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As its next ambassador to the U.S., China has dispatched a veteran diplomat known for pushing back against Western criticism — in an appointment that suggests Beijing is bracing for a period of prolonged tension with Washington.

Qin Gang, 55, who most recently served as vice foreign minister, arrived in the U.S. Wednesday to fill the post vacated last month by long-time ambassador, Cui Tiankai, according to a statement from the Chinese Embassy.

Qin said at a press briefing that he would work “to safeguard the foundation of China-U.S. relations, uphold the shared interests of the two peoples and endeavor to bring China-U.S. relations back on track.” The ties that have been opened between the countries “cannot be closed,” Qin’s said.

His arrival was accompanied by a commentary from the official Xinhua News Agency warning that it was “unrealistic to solve the fundamental differences between the two countries quickly,” and placing the onus on the U.S. to treat China as an equal.

Qin, a first-time ambassador, will instantly become Beijing’s most important overseas envoy. He will be responsible for shepherding relations between the world’s two largest economies as they lock horns on issues ranging from trade to technology, human rights and the South China Sea.

The announcement, which had been anticipated for months, comes days after a contentious round of talks between senior U.S. and Chinese diplomats.

On Monday, Foreign Minister Wang Yi reiterated Beijing’s demands during a visit to Tianjin by Deputy Secretary of State Wendy Sherman, urging the U.S. to stop criticizing China’s political system, drop all sanctions and tariffs, and stay out of Hong Kong, Taiwan and Xinjiang affairs.

U.S. President Joe Biden still hasn’t installed an envoy in Beijing: Former Ambassador to NATO Nicholas Burns has been seen as a favorite for the post.

China’s relations with the West, and the U.S. in particular, have grown far more fraught since Beijing last named an envoy to Washington eight years ago. Some 76% of Americans said they viewed the world’s most populous nation unfavorably, up 3 percentage points from last year, according to a survey released earlier this month by the Pew Research Center.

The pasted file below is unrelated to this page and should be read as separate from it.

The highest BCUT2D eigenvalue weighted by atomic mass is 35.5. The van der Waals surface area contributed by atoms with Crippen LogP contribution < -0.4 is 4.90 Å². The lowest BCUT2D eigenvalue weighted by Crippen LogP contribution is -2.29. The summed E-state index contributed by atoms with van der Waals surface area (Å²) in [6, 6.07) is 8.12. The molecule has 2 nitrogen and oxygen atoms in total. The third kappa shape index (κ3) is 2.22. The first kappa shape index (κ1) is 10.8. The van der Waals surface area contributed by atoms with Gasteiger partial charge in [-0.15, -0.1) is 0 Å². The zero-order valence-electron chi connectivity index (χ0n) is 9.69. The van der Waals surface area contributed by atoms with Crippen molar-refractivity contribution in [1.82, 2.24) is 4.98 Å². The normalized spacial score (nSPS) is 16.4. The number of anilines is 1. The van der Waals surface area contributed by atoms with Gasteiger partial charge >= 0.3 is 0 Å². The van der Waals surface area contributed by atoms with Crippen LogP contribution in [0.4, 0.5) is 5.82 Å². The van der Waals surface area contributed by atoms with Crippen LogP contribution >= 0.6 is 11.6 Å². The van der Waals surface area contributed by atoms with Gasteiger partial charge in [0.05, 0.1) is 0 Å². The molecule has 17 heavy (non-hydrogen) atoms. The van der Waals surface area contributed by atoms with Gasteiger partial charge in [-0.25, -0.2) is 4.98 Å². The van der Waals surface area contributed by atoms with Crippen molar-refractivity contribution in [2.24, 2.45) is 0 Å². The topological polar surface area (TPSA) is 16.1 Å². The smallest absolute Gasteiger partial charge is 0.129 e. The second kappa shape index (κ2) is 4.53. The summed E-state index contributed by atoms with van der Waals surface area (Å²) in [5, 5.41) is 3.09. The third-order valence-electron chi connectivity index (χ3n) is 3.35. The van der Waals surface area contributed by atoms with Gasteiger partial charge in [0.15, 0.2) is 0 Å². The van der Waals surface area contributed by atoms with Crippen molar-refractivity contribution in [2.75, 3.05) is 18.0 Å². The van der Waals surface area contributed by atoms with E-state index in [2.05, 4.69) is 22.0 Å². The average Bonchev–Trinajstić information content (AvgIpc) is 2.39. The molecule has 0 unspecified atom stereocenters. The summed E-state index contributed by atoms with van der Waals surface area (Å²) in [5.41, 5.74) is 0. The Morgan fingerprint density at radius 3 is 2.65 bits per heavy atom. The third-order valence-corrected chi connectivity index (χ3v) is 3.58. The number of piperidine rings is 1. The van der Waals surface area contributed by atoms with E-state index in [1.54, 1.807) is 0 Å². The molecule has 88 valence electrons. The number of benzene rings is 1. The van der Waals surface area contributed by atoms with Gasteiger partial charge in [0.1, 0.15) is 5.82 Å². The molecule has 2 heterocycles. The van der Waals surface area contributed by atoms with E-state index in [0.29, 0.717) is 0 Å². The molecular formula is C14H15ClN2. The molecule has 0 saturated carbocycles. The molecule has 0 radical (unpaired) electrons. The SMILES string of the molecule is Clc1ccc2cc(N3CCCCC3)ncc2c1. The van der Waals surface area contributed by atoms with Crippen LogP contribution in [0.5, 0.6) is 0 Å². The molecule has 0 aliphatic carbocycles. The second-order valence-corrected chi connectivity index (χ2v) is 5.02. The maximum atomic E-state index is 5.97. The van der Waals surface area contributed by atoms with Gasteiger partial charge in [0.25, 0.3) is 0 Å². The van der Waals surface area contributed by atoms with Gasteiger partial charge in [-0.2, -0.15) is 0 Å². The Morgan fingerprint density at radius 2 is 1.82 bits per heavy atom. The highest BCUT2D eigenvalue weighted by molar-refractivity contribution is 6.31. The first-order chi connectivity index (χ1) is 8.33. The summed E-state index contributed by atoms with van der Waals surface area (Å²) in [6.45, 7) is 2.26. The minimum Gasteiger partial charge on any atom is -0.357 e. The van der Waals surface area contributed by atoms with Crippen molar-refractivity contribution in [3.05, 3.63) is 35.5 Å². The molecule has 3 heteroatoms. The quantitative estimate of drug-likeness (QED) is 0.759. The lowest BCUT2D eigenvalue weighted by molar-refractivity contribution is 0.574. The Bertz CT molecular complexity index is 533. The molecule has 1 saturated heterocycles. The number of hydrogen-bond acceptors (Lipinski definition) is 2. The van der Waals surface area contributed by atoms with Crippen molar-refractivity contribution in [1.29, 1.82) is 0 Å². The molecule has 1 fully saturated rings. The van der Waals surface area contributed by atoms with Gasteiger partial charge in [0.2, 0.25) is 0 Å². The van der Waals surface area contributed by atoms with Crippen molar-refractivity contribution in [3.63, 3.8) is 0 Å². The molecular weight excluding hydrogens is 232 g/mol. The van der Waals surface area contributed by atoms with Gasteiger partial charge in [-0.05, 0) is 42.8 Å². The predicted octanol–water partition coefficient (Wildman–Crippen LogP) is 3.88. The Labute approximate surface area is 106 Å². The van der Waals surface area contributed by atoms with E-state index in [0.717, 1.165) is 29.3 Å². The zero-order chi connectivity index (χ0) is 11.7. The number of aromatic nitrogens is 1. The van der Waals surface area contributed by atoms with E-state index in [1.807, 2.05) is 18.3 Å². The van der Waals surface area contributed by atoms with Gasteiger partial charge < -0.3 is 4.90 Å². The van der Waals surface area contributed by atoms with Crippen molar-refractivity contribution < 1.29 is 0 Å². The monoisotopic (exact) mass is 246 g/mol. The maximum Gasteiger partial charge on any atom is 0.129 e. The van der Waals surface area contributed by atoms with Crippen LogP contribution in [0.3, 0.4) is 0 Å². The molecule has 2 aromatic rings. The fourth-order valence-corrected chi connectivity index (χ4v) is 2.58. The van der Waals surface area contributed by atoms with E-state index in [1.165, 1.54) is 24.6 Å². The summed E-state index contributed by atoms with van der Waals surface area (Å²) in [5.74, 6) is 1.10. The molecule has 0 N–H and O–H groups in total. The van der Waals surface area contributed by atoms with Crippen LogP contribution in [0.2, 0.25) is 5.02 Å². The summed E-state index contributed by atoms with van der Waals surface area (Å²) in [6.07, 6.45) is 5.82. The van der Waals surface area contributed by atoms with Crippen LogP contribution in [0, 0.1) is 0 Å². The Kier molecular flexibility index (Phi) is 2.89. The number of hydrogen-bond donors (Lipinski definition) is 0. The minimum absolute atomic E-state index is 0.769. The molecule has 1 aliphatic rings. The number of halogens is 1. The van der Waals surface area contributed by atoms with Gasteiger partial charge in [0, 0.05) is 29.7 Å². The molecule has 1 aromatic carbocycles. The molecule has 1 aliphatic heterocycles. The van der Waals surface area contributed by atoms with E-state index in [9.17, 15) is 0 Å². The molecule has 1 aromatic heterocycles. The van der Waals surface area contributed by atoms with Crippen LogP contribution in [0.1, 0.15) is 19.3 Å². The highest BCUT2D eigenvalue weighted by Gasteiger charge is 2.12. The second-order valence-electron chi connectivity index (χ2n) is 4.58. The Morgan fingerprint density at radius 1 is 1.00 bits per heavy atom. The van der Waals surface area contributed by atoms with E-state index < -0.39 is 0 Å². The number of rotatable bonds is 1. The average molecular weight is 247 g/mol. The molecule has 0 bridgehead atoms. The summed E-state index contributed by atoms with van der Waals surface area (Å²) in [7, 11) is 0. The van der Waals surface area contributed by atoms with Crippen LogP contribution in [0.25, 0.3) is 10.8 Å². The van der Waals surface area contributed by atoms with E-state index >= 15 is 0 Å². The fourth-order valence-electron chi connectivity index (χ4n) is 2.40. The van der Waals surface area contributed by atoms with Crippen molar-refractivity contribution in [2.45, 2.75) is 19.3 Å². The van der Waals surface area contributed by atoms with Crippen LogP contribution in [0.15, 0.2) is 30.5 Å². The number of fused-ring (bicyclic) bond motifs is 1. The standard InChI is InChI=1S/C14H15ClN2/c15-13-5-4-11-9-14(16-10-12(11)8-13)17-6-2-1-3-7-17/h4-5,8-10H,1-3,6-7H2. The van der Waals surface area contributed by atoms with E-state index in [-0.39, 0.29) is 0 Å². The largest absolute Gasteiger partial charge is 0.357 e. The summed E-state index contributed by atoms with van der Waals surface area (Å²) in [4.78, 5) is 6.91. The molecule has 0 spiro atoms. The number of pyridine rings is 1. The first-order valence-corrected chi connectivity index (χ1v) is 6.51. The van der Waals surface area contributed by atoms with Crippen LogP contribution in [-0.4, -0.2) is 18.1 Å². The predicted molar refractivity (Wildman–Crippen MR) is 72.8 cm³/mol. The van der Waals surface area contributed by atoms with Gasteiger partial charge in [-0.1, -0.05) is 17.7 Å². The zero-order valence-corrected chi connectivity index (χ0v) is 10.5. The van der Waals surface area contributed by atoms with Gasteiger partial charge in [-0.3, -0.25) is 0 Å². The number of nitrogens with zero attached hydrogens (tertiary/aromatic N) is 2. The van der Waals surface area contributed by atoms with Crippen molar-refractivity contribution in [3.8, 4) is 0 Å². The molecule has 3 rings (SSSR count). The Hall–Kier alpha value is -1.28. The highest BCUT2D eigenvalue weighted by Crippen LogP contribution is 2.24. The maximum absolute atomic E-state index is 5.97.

Nevertheless, Chinese President Xi Jinping, who faces increasing domestic calls to stand up to foreign pressure, has signaled a willingness to maintain an assertive stance on the world stage. In a speech marking the 100th anniversary of the ruling Communist Party this month, Xi vowed that China “will never allow any foreign forces to bully, coerce and enslave us.”

While relatively unknown outside diplomatic circles, Qin has long been an active combatant in China’s battles with the West.

He was born in the port city of Tianjin in March 1966 — just weeks before Mao Zedong launched his Cultural Revolution — and went on to study at the University of International Relations in Beijing, a school with close ties to both the Foreign Ministry and China’s primary spy agency, the Ministry of State Security.

Qin worked at United Press International in Beijing, including a stint cutting press clippings for foreign correspondents, before joining the Foreign Ministry. He was eventually assigned to the Department of West European Affairs, rotating between Beijing and London while working his way up the ranks.

“To a diplomat, being posted abroad is something like a lucky draw. Being posted to Britain is like winning the grand prize,” Qin said in a 2010 speech in London. “The more I know about this country, the more I feel I need to know and to understand. I am still a student of Britain.”

Qin gained notoriety for colorful rhetoric when he was appointed Foreign Ministry spokesman in 2005 as Beijing was preparing to host the Olympics. In that role, he said demands for greater military transparency from China was as “if someone always tears through your clothes and even wants to lift open your underwear,” and described Western media coverage of Tibet as a “textbook of bad examples.”

In 2013, Qin demanded that U.S. broadcaster ABC “face its mistakes head on” after a skit by late night TV host Jimmy Kimmel prompted anger in China. More recently, Qin led the Foreign Ministry’s response to European and U.K. sanctions over Xinjiang, summoning the British ambassador, Caroline Wilson, and condemning the move by Brussels.

Qin said China had “unwavering determination to safeguard national sovereignty, security and development interests” and vowed “necessary and legitimate responses to the U.K.’s wrongdoings” in his meeting with Wilson.

Qin’s rise accelerated after he served as diplomatic protocol chief, during which he oversaw Xi’s 2016 state visit to the U.S. In a 2018 interview with a Chinese documentary crew, he explained how he viewed his job as a way to assert geopolitical power.

“Protocol is an expression of politics and a barometer for relations between countries,” Qin said. When “each country gives President Xi an especially high standard of reception, that’s a recognition of China’s major power status and a high-level recognition of President Xi’s demeanor as a statesman.”

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